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Adaptive water skiing event provides fun lake day for all

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Posted at 5:22 PM, Jul 15, 2022
and last updated 2022-07-15 19:38:10-04

SMITHVILLE, Mo. — It was a fun day on the water at Smithville Lake Friday as a group of people with disabilities got a chance to go water skiing.

Midwest Adaptive Sports provided boats, equipment and dozens of trained volunteers to help people with spinal cord injuries and other disabilities go water skiing.

Participant Ariyon Smith drove in with a friend from Tulsa for the event for his time. With the help of volunteers with him in the water, he got up on an adaptive sit ski on his first try.

"Man, so fun, so fun," Smith said after his first ride around the lake. "It's a workout. I'm ready to go back again."

Smith said his life changed forever in 2015 when he was shot and had to learn how to live life in a wheelchair.

"Just coming from being active and then your life is just changed just like that, and being in a wheelchair and still trying to figure out what you're going to do with your life," Smith said.

People like Smith are the reason why dozens of water ski-loving volunteers donate their time, boats and equipment for the Day at the Lake event.

Organizer Tom Knaus said every person there does it to give someone a bit of their freedom back.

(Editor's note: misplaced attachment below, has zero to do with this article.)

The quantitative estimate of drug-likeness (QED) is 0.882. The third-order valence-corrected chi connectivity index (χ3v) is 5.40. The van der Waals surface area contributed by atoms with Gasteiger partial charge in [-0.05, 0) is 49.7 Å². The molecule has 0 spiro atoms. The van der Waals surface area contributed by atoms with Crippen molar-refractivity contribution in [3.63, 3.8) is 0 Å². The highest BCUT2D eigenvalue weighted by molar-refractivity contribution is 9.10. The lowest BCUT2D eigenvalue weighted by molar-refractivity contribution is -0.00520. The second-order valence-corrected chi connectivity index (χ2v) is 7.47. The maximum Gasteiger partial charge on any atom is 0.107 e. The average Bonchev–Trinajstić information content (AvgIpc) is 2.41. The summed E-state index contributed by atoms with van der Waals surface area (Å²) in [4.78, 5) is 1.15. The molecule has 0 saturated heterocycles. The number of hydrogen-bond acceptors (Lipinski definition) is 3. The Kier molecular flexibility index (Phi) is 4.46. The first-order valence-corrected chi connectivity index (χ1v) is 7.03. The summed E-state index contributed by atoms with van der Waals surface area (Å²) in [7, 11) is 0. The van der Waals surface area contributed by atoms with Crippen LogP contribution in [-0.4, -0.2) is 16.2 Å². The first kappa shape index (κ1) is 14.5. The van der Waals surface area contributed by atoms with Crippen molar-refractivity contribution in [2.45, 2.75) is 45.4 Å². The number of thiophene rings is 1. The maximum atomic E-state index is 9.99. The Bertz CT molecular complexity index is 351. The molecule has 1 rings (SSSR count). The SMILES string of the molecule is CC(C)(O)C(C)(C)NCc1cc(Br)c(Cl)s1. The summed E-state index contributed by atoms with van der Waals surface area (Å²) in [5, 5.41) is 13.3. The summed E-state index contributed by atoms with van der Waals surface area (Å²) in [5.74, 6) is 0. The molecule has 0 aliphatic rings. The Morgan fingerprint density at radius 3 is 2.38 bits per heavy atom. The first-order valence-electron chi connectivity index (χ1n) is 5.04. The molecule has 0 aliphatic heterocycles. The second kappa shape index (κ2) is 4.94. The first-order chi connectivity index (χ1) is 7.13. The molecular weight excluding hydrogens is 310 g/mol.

"It's a great feeling, especially for the first-timers," Knaus said. "It's great to see that smile on their face and just that feeling of freedom."

Leslie Livingston drove in from Tulsa and calls this event her Christmas.

"Let me tell you, the first time I skied up here, I started crying," Livingston said.

Livingston had been skiing her whole life until she lost her left leg from the knee down in a motorcycle accident six years ago. She said adaptive sports have been her saving grace.

Any chance she gets, she's spreading the word about the Day at the Lake event and hoping to get more people out on the water.

"I just want more people to know because so many people don't get out because they think they can't, you know, I don't let my wheelchair stop me," Livingston said.

It's a similar outlook for Smith, who has a message for others going through an experience like his.

"Just because you're in a wheelchair, your life is not over," Smith said. "You can accomplish anything you want to accomplish, and don't give up."